We've seen numerous brilliant games release after Kickstarter campaigns, and we'll see countless more! The idea is brilliant, the concept is fantastic, but the creative risk has to be present in order for crowd-funding to work. Spend only what you can afford to lose... and remember that it's not an investment, it's a punt.
Developers also need to learn from this. All too often we see small studios like Winterkewl Games making big promises, then realising that the size of their team, original goal and experience simply aren't up to the task. Towns comes to mind, but a more appropriate crowd-funded example occurred with the much smaller-scale shooter Moon Rift, as creator Sam Hutcher received roughly $8000 to create his cross-platform procedural SHMUP. The idea was brilliant, but $8000 is nothing, and Hutcher then made the atrocious decision to completely overhaul the "game's level generation, layout, and style," license a new animation suite and effectively rebuild from scratch. This would have eaten that eight grand almost immediately, effectively leaving him with no money to create an entire game.
The result was predictable. Hutcher disappeared, the website died, the forums were shut down and backers were left without the slightest degree of closure. We've reached out to Hutcher in an official capacity on multiple social networks, but have received no response and frankly don't expect one. Moon Rift could be a scam, but I suspect that the mortifying reality of admitting to backers squandering a tiny war chest on an unrealistic vision was simply too much for the lone developer.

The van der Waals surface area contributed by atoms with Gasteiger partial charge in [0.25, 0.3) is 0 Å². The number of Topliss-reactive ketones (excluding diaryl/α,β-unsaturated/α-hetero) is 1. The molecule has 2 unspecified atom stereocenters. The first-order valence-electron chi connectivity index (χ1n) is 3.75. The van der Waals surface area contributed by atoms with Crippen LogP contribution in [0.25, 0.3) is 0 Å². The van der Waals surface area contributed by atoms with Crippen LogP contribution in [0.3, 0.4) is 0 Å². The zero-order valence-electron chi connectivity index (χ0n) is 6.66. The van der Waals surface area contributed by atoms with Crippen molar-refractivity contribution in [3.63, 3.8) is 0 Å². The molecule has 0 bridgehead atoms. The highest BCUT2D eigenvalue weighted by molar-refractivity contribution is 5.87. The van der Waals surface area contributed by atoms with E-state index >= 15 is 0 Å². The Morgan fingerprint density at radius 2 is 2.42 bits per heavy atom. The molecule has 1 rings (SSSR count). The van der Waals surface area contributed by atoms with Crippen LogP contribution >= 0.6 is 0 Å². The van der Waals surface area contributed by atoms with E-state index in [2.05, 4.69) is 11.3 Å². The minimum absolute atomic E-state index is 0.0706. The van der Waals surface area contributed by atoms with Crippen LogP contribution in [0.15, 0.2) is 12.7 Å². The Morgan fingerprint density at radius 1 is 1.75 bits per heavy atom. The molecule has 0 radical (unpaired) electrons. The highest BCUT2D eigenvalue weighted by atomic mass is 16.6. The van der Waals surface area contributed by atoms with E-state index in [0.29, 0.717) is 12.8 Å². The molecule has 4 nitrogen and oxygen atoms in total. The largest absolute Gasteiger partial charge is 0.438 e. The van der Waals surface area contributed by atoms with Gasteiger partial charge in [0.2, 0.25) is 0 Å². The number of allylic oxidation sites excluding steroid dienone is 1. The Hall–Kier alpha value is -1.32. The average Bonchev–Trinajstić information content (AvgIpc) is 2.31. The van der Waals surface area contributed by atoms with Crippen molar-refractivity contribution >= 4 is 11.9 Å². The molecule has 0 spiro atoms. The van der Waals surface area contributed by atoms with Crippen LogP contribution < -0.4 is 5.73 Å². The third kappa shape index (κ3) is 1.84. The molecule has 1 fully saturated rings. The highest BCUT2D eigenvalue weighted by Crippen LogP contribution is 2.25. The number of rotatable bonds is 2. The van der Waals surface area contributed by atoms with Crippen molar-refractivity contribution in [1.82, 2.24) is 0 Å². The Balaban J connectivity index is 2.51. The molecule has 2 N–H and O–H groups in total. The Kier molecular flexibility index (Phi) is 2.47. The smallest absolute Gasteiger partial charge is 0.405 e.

It boils down to this, developers: you've got to be realistic about your goals and your own capabilities. Make a realistic plan and stick to it. If you're a tiny team, creating something as complex as a procedurally-generated game (whether Yogventures or Moon Rift) is astonishingly tough and expensive; requiring an inordinate amount of work, time and money for even major studios to get right. Sadly Winterkewl realised this too late, unable to hire on more staffers or retool their vision despite their war chest (which might be somewhat lower than advertised considering that a sizeable proportion of backers reneged on payment). In the case of Moon Rift, asking for $5000 was suicidal.
Know your limits, then create your pitch and funding target around them. All the successful campaigns and games do, pushing boundaries that developers know they can push.
I don't want to give the impression that Kickstarter and crowd-funding is somehow broken or not worth engaging with. Quite the opposite: from Giana Sisters to FTL, Broken Age and The Banner Saga to name a tiny handful, it's a vibrant and viable platform for studios to bring great games to us without red tape, and long may it continue. But it's time for everyone, whether gamers or developers, to appreciate that these wonderful rewards are only possible with an element of risk.
Thankfully, most of us already do.